Carpe Diem: Seize the Day
BY: T. Franklin Murphy | December 2018
"Carpe Diem" or seize the day is a joyful honoring of the moment.
Carpe Diem! Seize the day; trust not tomorrow. A habit of healthy living, flourishing in life, demands enjoyment of the present. Instead of constantly chasing unknown tomorrows, hoping to discover a hidden paradise, we must treasure the moment. The precious moment in existence must be nurtured, held and appreciated. We must seize each moment, not carelessly letting then slip into oblivion, so we can be creators of life.
In 23 BCE Roman poet Horace wrote “carpe diem quam minimum credula postero,” which literally means, “pluck the day, trusting as little as possible in the next one.”
"With each moment, you have a choice: seize the moment, or let it pass by."
The value of the present moment shouldn’t be an ugly excuse to chase never-ending pleasures. Singing, “eat, drink and be merry for tomorrow we die.” For certainly, ignoring a future altogether is bad. Present-moments should honor the future not mortgage it. The future is built on the life we live today. Our actions in the moment should kindly shine on the future. Our choices create the environments we must live in tomorrow.
Seize the Day is honoring the moment by taking advantage of present opportunities.
Carpe Diem joyfully and painfully reminds of our transitory existence. We are not all-powerful creatures with no beginning and no end. We have a finite existence in mortality. Seize the day. Honor the moment. This profound message, rather than encouraging riotous living, reminds of the exigency of limited time, an inevitable death.
Seize the day is a very different message than what bombards our lives, suggesting a luxury car, a fancy dinner, and the latest technology will bring us pleasure and satisfaction. We suffer from the ruthless propaganda that we are missing out, others are enjoying life and we are not.
"Seize the day. Honor the moment. This profound message, rather than encouraging riotous living, reminds of the exigency of limited time, an inevitable death."
In Julian Baggini’s thought provoking book on meaning, he writes:
The idea that we should seize the day does not tell us what matters in life. We need first to identify that, or else what we seize may be empty or worthless. The wisdom of carpe diem is that time is short, this is the only life we have and we should not squander it. This wisdom is turned to folly if we assume this means that only pleasure counts, and thus spend our days forever grasping at moments in time which start to recede into the past even as we reach for them. (2005, p. 139)
Perhaps, carpe diem is intricately tied to joy. Valuable moments wrapped together with purpose give a transcending quality to life. These moments create escapes from the superficial endeavors on our schedules and expand our sense of being. Here we find joy—not pleasure.
I believe this is what Rollo May (1953) was presenting, "joy is the effect which comes when we use our powers. Joy, rather than happiness, is the goal of life, for joy is the emotion which accompanies our fulfilling our natures as human beings. It is based on the experience of one's identity as being of worth and dignity." (p.96)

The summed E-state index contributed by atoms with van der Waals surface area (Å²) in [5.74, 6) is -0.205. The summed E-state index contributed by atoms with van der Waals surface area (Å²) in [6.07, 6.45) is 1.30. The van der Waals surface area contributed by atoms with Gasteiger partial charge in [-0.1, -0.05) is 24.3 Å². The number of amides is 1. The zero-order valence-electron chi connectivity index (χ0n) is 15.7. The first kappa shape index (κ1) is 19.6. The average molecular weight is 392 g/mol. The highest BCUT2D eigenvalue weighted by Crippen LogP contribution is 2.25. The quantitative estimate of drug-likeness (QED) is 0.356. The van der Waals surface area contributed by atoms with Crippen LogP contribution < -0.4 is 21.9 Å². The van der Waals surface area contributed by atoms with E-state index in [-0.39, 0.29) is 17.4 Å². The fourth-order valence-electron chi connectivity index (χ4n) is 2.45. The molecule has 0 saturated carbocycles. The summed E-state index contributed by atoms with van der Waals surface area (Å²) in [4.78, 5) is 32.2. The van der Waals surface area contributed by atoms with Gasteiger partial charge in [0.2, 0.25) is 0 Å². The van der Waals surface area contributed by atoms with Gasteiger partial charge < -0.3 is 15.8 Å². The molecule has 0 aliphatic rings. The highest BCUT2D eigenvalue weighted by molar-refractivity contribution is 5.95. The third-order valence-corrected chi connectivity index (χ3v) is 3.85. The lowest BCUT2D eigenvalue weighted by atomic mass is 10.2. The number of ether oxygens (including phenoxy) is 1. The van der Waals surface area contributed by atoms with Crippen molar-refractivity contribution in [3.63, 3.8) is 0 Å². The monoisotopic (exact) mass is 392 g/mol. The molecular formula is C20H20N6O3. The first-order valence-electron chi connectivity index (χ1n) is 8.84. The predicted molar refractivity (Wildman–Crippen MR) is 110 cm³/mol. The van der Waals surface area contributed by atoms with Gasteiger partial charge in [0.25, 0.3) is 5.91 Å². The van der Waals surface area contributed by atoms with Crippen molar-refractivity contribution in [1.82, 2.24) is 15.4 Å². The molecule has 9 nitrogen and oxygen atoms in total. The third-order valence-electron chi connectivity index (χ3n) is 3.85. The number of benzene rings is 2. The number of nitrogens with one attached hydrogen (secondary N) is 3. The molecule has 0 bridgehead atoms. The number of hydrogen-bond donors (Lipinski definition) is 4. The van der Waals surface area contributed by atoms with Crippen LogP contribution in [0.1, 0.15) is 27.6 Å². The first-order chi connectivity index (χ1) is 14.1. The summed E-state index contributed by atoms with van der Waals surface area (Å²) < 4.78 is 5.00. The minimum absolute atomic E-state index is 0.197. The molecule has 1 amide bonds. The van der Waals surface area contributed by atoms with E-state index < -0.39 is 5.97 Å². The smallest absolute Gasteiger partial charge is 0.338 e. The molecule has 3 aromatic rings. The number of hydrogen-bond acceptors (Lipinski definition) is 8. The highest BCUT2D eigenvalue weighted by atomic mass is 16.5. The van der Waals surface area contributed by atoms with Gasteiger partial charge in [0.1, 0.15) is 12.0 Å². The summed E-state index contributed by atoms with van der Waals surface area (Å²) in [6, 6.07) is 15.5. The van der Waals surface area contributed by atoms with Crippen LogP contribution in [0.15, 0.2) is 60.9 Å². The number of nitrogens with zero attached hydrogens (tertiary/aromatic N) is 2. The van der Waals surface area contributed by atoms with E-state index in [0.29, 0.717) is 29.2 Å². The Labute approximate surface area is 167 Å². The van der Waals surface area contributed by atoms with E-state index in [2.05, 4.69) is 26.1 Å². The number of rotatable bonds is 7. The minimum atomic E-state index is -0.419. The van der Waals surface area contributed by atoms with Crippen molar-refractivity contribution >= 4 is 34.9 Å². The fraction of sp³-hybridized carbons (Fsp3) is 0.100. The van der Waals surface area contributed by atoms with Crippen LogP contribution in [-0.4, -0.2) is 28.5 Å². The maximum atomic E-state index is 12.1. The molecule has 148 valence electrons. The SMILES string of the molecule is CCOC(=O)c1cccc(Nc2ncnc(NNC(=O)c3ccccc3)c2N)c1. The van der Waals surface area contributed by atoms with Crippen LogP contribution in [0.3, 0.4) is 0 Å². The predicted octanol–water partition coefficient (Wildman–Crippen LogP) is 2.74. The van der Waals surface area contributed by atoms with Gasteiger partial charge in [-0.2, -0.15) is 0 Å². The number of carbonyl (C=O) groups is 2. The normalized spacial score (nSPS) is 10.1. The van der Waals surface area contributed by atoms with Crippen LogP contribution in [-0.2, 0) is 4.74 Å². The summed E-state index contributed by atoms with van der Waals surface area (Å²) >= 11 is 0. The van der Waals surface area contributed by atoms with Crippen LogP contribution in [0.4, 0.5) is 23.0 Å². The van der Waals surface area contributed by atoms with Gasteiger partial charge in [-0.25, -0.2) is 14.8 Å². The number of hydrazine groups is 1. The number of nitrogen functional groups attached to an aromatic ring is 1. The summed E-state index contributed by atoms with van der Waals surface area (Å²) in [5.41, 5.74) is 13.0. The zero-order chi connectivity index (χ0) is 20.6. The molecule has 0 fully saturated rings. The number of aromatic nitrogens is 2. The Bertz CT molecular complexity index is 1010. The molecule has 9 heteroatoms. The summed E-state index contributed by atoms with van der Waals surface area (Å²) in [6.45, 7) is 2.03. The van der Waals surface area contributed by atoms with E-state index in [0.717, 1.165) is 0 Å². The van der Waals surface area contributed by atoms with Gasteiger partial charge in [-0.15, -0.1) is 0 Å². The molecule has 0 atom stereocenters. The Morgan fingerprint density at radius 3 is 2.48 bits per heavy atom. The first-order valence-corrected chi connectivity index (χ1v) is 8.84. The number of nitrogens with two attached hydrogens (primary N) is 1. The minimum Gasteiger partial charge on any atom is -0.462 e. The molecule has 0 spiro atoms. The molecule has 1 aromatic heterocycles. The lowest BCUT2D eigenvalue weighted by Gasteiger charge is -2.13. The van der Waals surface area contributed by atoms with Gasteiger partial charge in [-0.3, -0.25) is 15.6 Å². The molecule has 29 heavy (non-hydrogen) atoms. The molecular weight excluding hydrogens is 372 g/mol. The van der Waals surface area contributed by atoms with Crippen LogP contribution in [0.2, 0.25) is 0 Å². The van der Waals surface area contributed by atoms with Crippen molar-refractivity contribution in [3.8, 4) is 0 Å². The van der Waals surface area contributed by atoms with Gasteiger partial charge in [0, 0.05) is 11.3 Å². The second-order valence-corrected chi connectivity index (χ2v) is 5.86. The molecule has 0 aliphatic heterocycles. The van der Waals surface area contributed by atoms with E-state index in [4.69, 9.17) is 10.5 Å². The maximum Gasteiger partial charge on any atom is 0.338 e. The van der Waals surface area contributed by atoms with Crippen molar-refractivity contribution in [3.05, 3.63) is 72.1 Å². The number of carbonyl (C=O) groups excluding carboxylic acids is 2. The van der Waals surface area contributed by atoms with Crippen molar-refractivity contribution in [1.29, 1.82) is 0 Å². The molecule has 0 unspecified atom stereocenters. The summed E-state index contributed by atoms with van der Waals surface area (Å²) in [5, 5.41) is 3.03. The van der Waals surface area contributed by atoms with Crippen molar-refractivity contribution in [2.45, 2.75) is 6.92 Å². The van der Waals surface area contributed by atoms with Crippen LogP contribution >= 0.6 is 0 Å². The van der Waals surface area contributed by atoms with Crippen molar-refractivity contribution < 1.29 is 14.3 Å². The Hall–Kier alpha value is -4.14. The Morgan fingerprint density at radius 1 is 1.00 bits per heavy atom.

Instead of fearfully clinging to the drowsy known of security, seizing the moment, we reach out and venture. We, as an individual, explore the greatness of our surroundings, mastering new encounters, adapting to challenges, and building confidence in our abilities. These adventures stir joy, illuminating and fulfilling our human experience.
Alfred Adler refers to joy as a conjunctive emotion, “Joy is the feeling that most effectively bridges the distance between people.” (2010). Beyond joining people, joy connects us to the moment, creating a bond and giving value. Joy is a marker of seizing the day. True satisfaction comes from focusing on, and when possible, enjoying the moment.
"Whatever you need to do, do it now! Today is the tomorrow you planned for yesterday, so start today."
Many face the predicament of accepting the fleeting feelings in the moment, without engaging in a undermining plan to improve those feelings. The constant focus on what’s wrong with this experience disconnects us from the moment, lacing feelings with disgust and contempt. The joy is lost and our connection to experience fragmented.
Present-moment acceptance combined with purposeful engagements is seizing the day—enjoying life in all its beauties. The present brings with it struggle and suffering, not to disconnect us from the moment, but to remind of our transitory existence. Flourishing people take those moments, gather wisdom and continue on their journey. Carpe Diem! Seize the day my friends!
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Adler, A (2010) Understanding Human Nature. Martino Fine Books. Kindle Edition
Baggini, J (2005) What's It All About?: Philosophy and the Meaning of Life. Oxford University Press. Kindle Edition
May, R. (1953). Man's Search for Himself. W.W.Norton and Company: New York. Kindle Edition